The vast majority of Canadian forests are publicly owned and are subject to stringent land-use regulations designed to sustain multi-value forests for the benefit of present and future generations. Millar Western sources the greater part of its fibre, approximately 90%, from these publicly-owned lands. All timber for our pulp operation is harvested in within 175 kilometres of our mill in Alberta, Canada, and is certified under the PEFC and FSC® chain-of-custody standards.
Forests are complex ecosystems, and planners take care to ensure the maintenance of a wide range of natural values, such as biodiversity, wildlife habitat and soil and water quality. As well as natural cycles, they must also factor in the human element, working closely with Indigenous communities and stakeholder groups — oil and gas companies, trappers, recreational groups, and others — to ensure multiple perspectives and diverse needs are reflected in the final plan.
Once complete, the plan is submitted to the Alberta government for amendment or approval; only once the plan is accepted and in place can our work begin in the forest.
Today’s harvesting patterns mimic natural disturbances such as forest fires, resulting in harvested areas of variable size and shape. Areas of standing timber, downed woody debris and snags are left behind to provide wildlife habitat.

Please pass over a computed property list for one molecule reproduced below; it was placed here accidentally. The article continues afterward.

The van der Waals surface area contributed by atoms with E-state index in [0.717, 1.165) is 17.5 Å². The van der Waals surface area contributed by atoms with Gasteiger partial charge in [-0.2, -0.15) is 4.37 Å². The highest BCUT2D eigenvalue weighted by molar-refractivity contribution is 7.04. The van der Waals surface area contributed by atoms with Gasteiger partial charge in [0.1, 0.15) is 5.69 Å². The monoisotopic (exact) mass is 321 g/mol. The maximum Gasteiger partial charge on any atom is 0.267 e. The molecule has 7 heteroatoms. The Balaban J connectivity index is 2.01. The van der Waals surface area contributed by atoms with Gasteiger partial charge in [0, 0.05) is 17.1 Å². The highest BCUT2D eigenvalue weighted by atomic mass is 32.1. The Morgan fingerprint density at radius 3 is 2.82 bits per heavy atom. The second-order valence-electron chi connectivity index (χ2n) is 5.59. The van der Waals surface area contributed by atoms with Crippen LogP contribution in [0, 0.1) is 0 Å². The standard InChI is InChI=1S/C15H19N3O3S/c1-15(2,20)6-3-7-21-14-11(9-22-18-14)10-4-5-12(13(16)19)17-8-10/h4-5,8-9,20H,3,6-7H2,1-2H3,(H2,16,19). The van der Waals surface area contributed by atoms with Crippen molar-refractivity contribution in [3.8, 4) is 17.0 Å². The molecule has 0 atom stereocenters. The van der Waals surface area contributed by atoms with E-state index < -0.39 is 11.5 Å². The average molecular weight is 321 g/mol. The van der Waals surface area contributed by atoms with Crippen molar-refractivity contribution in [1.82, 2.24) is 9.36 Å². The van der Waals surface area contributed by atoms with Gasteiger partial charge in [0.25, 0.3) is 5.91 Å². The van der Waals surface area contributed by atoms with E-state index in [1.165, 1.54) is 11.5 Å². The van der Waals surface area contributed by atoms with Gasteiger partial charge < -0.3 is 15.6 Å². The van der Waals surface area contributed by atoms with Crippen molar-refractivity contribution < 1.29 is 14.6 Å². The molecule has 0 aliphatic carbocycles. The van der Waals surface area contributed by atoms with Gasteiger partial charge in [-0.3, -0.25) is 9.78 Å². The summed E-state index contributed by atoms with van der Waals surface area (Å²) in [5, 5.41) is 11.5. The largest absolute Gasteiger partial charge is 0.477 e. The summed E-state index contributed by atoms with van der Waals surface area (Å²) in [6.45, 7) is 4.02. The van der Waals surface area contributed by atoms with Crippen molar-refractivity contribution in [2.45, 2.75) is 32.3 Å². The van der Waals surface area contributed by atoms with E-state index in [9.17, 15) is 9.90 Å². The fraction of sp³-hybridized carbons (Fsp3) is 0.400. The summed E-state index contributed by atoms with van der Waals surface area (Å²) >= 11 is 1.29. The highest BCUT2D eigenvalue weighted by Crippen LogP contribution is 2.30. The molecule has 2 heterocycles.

Steps are taken to protect forest values identified during the planning process, such as lakes and streams, migration paths for wildlife, and places of cultural and economic significance to Indigenous communities.
Reclamation work begins once harvesting operations are complete. Forest renewal activities start within two years of harvest.
Most Canadian forest companies harvest timber on government-owned land and are required, by law, to ensure the renewal of healthy forests. To ensure forest resources are sustained for the future and for the benefit of all forest users, renewal activities are initiated within two years of harvesting. On average, three seedlings are planted for every conifer tree harvested, while deciduous stands are reforested through natural regeneration.
The stands are carefully monitored as they grow, to ensure the re-establishment of healthy, multiple-value forests.